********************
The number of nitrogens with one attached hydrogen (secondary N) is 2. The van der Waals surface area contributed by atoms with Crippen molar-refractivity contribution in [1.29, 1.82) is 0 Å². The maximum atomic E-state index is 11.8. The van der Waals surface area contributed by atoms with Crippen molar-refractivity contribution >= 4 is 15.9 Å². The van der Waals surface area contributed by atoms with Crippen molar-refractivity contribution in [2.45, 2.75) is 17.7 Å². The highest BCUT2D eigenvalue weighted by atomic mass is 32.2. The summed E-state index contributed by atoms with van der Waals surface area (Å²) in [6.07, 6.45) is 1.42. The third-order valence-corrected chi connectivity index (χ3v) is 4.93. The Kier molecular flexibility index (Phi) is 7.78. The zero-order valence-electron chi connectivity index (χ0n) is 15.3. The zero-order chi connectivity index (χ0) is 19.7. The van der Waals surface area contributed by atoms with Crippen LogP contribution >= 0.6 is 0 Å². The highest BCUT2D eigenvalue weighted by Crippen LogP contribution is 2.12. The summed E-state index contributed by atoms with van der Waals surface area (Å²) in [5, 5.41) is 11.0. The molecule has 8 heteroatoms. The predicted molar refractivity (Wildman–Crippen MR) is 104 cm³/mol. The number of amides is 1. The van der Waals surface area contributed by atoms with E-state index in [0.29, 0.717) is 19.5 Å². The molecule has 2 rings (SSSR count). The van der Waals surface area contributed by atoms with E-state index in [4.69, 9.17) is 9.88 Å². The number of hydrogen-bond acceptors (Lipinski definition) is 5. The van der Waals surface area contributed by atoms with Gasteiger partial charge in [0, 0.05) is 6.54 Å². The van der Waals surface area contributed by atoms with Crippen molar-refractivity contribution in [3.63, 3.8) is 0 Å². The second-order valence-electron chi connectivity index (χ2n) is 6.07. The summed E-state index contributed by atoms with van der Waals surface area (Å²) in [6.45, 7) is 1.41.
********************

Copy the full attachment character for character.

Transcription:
The number of nitrogens with one attached hydrogen (secondary N) is 2. The van der Waals surface area contributed by atoms with Crippen molar-refractivity contribution in [1.29, 1.82) is 0 Å². The maximum atomic E-state index is 11.8. The van der Waals surface area contributed by atoms with Crippen molar-refractivity contribution >= 4 is 15.9 Å². The van der Waals surface area contributed by atoms with Crippen molar-refractivity contribution in [2.45, 2.75) is 17.7 Å². The highest BCUT2D eigenvalue weighted by atomic mass is 32.2. The summed E-state index contributed by atoms with van der Waals surface area (Å²) in [6.07, 6.45) is 1.42. The third-order valence-corrected chi connectivity index (χ3v) is 4.93. The Kier molecular flexibility index (Phi) is 7.78. The zero-order valence-electron chi connectivity index (χ0n) is 15.3. The zero-order chi connectivity index (χ0) is 19.7. The van der Waals surface area contributed by atoms with Crippen LogP contribution >= 0.6 is 0 Å². The highest BCUT2D eigenvalue weighted by Crippen LogP contribution is 2.12. The summed E-state index contributed by atoms with van der Waals surface area (Å²) in [5, 5.41) is 11.0. The molecule has 8 heteroatoms. The predicted molar refractivity (Wildman–Crippen MR) is 104 cm³/mol. The number of amides is 1. The van der Waals surface area contributed by atoms with E-state index in [0.29, 0.717) is 19.5 Å². The molecule has 2 rings (SSSR count). The van der Waals surface area contributed by atoms with E-state index in [4.69, 9.17) is 9.88 Å². The number of hydrogen-bond acceptors (Lipinski definition) is 5. The van der Waals surface area contributed by atoms with Gasteiger partial charge in [0, 0.05) is 6.54 Å². The van der Waals surface area contributed by atoms with Crippen molar-refractivity contribution in [3.63, 3.8) is 0 Å². The second-order valence-electron chi connectivity index (χ2n) is 6.07. The summed E-state index contributed by atoms with van der Waals surface area (Å²) in [6.45, 7) is 1.41.